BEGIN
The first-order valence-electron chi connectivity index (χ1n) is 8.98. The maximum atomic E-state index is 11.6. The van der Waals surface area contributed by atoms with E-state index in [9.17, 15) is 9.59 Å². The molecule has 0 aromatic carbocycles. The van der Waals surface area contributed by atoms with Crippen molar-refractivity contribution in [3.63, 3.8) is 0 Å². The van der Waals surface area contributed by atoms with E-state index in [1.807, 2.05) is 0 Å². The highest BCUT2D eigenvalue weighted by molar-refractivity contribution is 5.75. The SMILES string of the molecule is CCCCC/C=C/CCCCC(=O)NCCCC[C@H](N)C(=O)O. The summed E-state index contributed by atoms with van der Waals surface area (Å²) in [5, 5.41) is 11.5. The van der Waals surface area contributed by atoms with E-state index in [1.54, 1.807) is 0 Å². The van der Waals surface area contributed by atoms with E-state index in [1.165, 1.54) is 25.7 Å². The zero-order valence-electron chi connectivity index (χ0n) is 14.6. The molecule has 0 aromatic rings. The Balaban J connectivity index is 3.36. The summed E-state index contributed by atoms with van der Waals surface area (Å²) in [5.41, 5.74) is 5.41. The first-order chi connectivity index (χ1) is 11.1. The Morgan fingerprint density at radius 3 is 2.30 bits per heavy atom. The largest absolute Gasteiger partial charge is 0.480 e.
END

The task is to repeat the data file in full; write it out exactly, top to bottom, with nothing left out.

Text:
The first-order valence-electron chi connectivity index (χ1n) is 8.98. The maximum atomic E-state index is 11.6. The van der Waals surface area contributed by atoms with E-state index in [9.17, 15) is 9.59 Å². The molecule has 0 aromatic carbocycles. The van der Waals surface area contributed by atoms with Crippen molar-refractivity contribution in [3.63, 3.8) is 0 Å². The van der Waals surface area contributed by atoms with E-state index in [1.807, 2.05) is 0 Å². The highest BCUT2D eigenvalue weighted by molar-refractivity contribution is 5.75. The SMILES string of the molecule is CCCCC/C=C/CCCCC(=O)NCCCC[C@H](N)C(=O)O. The summed E-state index contributed by atoms with van der Waals surface area (Å²) in [5, 5.41) is 11.5. The van der Waals surface area contributed by atoms with E-state index in [1.54, 1.807) is 0 Å². The van der Waals surface area contributed by atoms with E-state index in [1.165, 1.54) is 25.7 Å². The zero-order valence-electron chi connectivity index (χ0n) is 14.6. The molecule has 0 aromatic rings. The Balaban J connectivity index is 3.36. The summed E-state index contributed by atoms with van der Waals surface area (Å²) in [5.41, 5.74) is 5.41. The first-order chi connectivity index (χ1) is 11.1. The Morgan fingerprint density at radius 3 is 2.30 bits per heavy atom. The largest absolute Gasteiger partial charge is 0.480 e.